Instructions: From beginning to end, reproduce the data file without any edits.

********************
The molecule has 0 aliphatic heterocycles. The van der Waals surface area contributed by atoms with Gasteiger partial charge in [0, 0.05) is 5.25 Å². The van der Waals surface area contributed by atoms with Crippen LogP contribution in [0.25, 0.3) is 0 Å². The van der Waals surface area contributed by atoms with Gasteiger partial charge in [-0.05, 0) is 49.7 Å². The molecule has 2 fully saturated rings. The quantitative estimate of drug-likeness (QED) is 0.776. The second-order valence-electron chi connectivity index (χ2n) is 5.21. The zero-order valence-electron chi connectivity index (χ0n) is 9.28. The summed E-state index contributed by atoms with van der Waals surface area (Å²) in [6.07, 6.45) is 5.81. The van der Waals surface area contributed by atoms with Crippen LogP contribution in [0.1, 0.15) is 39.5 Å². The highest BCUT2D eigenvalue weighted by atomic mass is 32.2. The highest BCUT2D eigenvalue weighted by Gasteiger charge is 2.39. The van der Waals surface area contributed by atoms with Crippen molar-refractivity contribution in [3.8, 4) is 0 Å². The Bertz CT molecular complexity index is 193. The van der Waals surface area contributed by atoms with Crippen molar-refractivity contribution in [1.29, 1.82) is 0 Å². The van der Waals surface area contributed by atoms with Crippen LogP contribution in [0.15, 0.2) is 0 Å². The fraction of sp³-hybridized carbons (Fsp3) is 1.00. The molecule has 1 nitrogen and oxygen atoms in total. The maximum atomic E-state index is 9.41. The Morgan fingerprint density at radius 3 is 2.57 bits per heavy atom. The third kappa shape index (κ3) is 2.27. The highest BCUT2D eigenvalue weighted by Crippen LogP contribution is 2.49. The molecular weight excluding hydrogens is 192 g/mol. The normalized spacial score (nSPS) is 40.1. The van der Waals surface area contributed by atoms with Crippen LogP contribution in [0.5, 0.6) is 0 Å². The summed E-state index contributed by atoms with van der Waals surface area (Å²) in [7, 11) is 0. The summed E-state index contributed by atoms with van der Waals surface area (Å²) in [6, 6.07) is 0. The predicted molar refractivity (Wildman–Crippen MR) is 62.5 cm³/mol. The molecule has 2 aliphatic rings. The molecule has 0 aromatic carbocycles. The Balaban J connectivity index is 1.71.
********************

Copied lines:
The molecule has 0 aliphatic heterocycles. The van der Waals surface area contributed by atoms with Gasteiger partial charge in [0, 0.05) is 5.25 Å². The van der Waals surface area contributed by atoms with Crippen LogP contribution in [0.25, 0.3) is 0 Å². The van der Waals surface area contributed by atoms with Gasteiger partial charge in [-0.05, 0) is 49.7 Å². The molecule has 2 fully saturated rings. The quantitative estimate of drug-likeness (QED) is 0.776. The second-order valence-electron chi connectivity index (χ2n) is 5.21. The zero-order valence-electron chi connectivity index (χ0n) is 9.28. The summed E-state index contributed by atoms with van der Waals surface area (Å²) in [6.07, 6.45) is 5.81. The van der Waals surface area contributed by atoms with Crippen LogP contribution in [0.1, 0.15) is 39.5 Å². The highest BCUT2D eigenvalue weighted by atomic mass is 32.2. The highest BCUT2D eigenvalue weighted by Gasteiger charge is 2.39. The van der Waals surface area contributed by atoms with Crippen molar-refractivity contribution in [3.8, 4) is 0 Å². The Bertz CT molecular complexity index is 193. The van der Waals surface area contributed by atoms with Crippen molar-refractivity contribution in [1.29, 1.82) is 0 Å². The van der Waals surface area contributed by atoms with Crippen LogP contribution in [0.15, 0.2) is 0 Å². The fraction of sp³-hybridized carbons (Fsp3) is 1.00. The molecule has 1 nitrogen and oxygen atoms in total. The maximum atomic E-state index is 9.41. The Morgan fingerprint density at radius 3 is 2.57 bits per heavy atom. The third kappa shape index (κ3) is 2.27. The highest BCUT2D eigenvalue weighted by Crippen LogP contribution is 2.49. The molecular weight excluding hydrogens is 192 g/mol. The normalized spacial score (nSPS) is 40.1. The van der Waals surface area contributed by atoms with Crippen LogP contribution in [0.5, 0.6) is 0 Å². The summed E-state index contributed by atoms with van der Waals surface area (Å²) in [7, 11) is 0. The summed E-state index contributed by atoms with van der Waals surface area (Å²) in [6, 6.07) is 0. The predicted molar refractivity (Wildman–Crippen MR) is 62.5 cm³/mol. The molecule has 2 aliphatic rings. The molecule has 0 aromatic carbocycles. The Balaban J connectivity index is 1.71.